Once you have accessed Delivery Optimization settings, click on Activity monitor to see the total bytes delivered from various sources (peers, Microsoft servers, and other HTTP sources) since the beginning of the calendar month.

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Evaluating performance at the organization level

The options discussed above are great for evaluating performance on devices that you have easy access to, but once your organization has a configuration deployed across the board, you’ll want a unified way to check the performance across your organization.

Windows Analytics Update Compliance offers a holistic view of the devices in your organization that are using Delivery Optimization, including the observed bandwidth savings across all devices that used peer-to-peer distribution over the past 28 days. The results are presented in a summarized form in the Delivery Optimization Status section.

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As you can see from the screenshot above, Update Compliance can provide you with a breakdown per content type, the total count of devices that successfully participated in peer-to-peer content distribution, and the amount of data that was pulled from peers. Even better, you can drill into the log search view to find a summary of downloads per content type for particular devices. This is a great way to try and understand why some devices aren’t performing as well. For example, do the devices that aren’t performing well connect via a particular ISP? From a certain geographical location? Are they all laptops?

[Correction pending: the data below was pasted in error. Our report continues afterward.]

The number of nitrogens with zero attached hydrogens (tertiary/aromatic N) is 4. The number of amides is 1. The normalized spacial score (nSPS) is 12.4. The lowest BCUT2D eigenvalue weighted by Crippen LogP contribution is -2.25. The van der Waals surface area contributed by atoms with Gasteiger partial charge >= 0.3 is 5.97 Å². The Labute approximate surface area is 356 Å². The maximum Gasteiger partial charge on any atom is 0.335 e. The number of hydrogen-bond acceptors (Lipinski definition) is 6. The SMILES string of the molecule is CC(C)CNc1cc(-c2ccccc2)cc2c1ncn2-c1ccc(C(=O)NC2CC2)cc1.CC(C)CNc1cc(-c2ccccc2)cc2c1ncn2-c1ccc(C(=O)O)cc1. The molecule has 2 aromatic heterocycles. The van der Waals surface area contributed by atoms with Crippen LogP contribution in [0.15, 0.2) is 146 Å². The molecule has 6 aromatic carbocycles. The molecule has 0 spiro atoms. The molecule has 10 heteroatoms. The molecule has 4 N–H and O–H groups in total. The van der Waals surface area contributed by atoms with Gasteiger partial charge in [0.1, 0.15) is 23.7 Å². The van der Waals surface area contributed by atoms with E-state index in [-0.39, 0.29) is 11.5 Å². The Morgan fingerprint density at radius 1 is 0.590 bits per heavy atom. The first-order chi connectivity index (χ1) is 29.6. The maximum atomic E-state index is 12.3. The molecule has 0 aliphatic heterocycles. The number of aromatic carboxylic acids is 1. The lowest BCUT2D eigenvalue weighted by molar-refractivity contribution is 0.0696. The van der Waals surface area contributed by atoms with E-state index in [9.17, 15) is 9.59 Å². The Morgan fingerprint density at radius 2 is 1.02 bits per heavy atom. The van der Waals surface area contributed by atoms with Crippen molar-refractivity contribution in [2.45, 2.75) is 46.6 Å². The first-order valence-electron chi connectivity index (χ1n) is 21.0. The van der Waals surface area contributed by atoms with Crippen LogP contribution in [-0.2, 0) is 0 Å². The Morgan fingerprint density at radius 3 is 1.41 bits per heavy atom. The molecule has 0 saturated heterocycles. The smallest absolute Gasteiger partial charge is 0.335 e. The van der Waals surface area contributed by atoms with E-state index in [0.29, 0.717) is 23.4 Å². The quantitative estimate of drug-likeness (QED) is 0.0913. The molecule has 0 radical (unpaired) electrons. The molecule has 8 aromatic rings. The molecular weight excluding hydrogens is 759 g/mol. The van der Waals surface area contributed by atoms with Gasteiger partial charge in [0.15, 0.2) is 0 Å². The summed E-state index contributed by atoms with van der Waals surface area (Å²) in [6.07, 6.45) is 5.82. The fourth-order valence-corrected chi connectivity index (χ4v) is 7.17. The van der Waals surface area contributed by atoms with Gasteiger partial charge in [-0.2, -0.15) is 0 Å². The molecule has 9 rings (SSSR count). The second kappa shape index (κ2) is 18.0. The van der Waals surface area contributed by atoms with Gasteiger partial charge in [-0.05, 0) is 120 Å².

Performance benchmarks

Lastly, you may ask yourself, what is considered “good” performance? At Microsoft, we often see anywhere from 60-70% of the data on a month-by-month basis offloaded to peers. (For more information, watch the Delivery Optimization Deep Dive from Microsoft Ignite 2018 on demand.) With some configuration tweaks, your organization should be able to see at least 60% of the data fulfilled by peers, especially in sites where you have more than 100 devices. This is definitely bandwidth savings worth getting excited about.

  


[i] It’s a bit buried in prior releases, but you can find it if you dig under Settings -> Update & Security -> Windows Update -> Advanced -> Delivery Optimization. (Phew!)